Today's Home Office stories include the extension of stop-and-search powers and funding for unaccompanied asylum-seeking children.
Stop and search powers extended
The Times reports that police are to get more powers to stop and search people they suspect of carrying acid and other corrosive substances in public. The Home Secretary is to broaden the circumstances in which it can be used after the public supported such a move.
Of 213 replies to the public consultation on the issue, 90% strongly agreed that a new power was needed to allow police to investigate the possession of a corrosive substance. A new offence, carrying corrosives in a public place, is included in the Offensive Weapons Bill currently before Parliament.
The number of assaults involving corrosive substances has more than doubled between 2012-13 and 2016-17 and most took place in London.
The Poisons Act has already been amended so that anyone buying substances which contain more than 15% sulphuric acid requires a license and sentences for those caught carrying a corrosive substance twice will be brought into line with those found twice with knives. Police have also started carrying ‘acid kits’, which include equipment to deal with an attack.
The National Police Chiefs Council has welcomed the changes.
Home Secretary Sajid Javid said:
Anyone who carries acid to maim and disfigure others is a coward who deserves to face the full force of the law.
That is why we are giving police officers greater powers to help bring them to justice and protect the public from their sickening crimes – which can leave victims’ with life-changing injuries.
The police are clear stop and search is one of the most important tools they have in the fight against serious violence - I will continue to give them the support they need to do their vital work.
Funding for unaccompanied asylum-seeking children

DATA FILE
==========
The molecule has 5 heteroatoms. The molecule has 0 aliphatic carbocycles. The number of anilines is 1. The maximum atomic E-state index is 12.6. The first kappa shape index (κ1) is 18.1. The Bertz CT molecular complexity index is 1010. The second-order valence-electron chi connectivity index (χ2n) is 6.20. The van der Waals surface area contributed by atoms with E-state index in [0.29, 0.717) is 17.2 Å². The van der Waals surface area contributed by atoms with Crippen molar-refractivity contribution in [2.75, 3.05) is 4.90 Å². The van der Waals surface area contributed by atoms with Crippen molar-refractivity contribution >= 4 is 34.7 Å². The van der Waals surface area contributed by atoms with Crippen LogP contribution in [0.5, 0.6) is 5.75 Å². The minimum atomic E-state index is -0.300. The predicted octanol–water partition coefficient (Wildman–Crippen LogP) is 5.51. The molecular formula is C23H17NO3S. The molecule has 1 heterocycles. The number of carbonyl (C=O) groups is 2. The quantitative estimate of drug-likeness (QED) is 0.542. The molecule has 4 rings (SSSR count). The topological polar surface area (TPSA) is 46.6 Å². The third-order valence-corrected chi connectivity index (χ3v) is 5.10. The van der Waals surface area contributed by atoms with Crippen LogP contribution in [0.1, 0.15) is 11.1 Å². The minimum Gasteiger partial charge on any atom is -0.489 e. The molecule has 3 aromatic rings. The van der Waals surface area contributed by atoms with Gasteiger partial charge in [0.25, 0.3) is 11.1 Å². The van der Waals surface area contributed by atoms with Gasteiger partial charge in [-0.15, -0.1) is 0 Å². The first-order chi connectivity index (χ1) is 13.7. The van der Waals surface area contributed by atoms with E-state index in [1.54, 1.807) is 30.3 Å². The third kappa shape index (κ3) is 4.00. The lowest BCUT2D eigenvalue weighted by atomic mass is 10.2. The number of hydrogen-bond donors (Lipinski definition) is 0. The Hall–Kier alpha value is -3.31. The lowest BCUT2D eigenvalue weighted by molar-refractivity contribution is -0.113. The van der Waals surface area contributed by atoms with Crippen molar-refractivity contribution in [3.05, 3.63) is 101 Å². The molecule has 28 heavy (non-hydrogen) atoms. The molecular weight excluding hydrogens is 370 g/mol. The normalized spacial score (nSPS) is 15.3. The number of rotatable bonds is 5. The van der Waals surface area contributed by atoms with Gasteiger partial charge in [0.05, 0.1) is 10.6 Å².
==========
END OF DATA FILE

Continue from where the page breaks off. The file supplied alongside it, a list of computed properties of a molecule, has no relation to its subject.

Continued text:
The Telegraph and Mail report that supporting unaccompanied asylum-seeking children cost local authorities over £150m last year.
According to the Telegraph, council spending on care for child asylum seekers has almost doubled in four years as authorities are being forced to cut services and raise council tax, new figures show.
The Local Government Association (LGA) says spending on child asylum seekers has risen to £152m. It warns a sharp increase in unaccompanied asylum-seeking children after the migration crisis in 2015 contributed to a "soaring" demand on children's services.
The LGA asylum, migration and refugee task force chair, David Simmonds, called for the Government to "properly fund the joint commitment to support unaccompanied children".
The Mail notes that nearly 4,500 children are supported by councils across the country.
A Home Office spokesperson said:
We are very grateful to local authorities who provide care for a significant number of unaccompanied asylum-seeking children.
We are currently reviewing the funding arrangements and over 50 local authorities have taken part. We hope to reach a conclusion soon, but it is right that we take time to thoroughly assess the evidence.
We are committed to putting in place arrangements which work as well as possible for both the unaccompanied children and local authorities.